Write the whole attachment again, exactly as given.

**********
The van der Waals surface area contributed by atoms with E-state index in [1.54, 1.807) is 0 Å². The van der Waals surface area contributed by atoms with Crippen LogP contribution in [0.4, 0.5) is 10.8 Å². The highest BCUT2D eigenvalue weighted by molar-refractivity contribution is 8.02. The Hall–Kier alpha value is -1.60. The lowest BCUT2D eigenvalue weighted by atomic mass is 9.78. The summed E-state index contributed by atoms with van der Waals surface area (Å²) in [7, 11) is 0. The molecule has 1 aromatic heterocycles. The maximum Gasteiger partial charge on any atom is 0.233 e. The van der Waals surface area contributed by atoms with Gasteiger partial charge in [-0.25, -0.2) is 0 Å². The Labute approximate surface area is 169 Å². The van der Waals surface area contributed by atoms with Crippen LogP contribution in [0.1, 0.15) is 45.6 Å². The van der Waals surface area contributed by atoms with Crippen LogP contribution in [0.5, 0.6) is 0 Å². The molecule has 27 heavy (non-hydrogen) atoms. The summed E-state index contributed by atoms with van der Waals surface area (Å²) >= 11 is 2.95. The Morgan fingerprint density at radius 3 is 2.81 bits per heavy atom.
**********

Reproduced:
The van der Waals surface area contributed by atoms with E-state index in [1.54, 1.807) is 0 Å². The van der Waals surface area contributed by atoms with Crippen LogP contribution in [0.4, 0.5) is 10.8 Å². The highest BCUT2D eigenvalue weighted by molar-refractivity contribution is 8.02. The Hall–Kier alpha value is -1.60. The lowest BCUT2D eigenvalue weighted by atomic mass is 9.78. The summed E-state index contributed by atoms with van der Waals surface area (Å²) in [7, 11) is 0. The molecule has 1 aromatic heterocycles. The maximum Gasteiger partial charge on any atom is 0.233 e. The van der Waals surface area contributed by atoms with Gasteiger partial charge in [-0.25, -0.2) is 0 Å². The Labute approximate surface area is 169 Å². The van der Waals surface area contributed by atoms with Crippen LogP contribution in [0.1, 0.15) is 45.6 Å². The van der Waals surface area contributed by atoms with Crippen LogP contribution in [0.5, 0.6) is 0 Å². The molecule has 27 heavy (non-hydrogen) atoms. The summed E-state index contributed by atoms with van der Waals surface area (Å²) >= 11 is 2.95. The Morgan fingerprint density at radius 3 is 2.81 bits per heavy atom.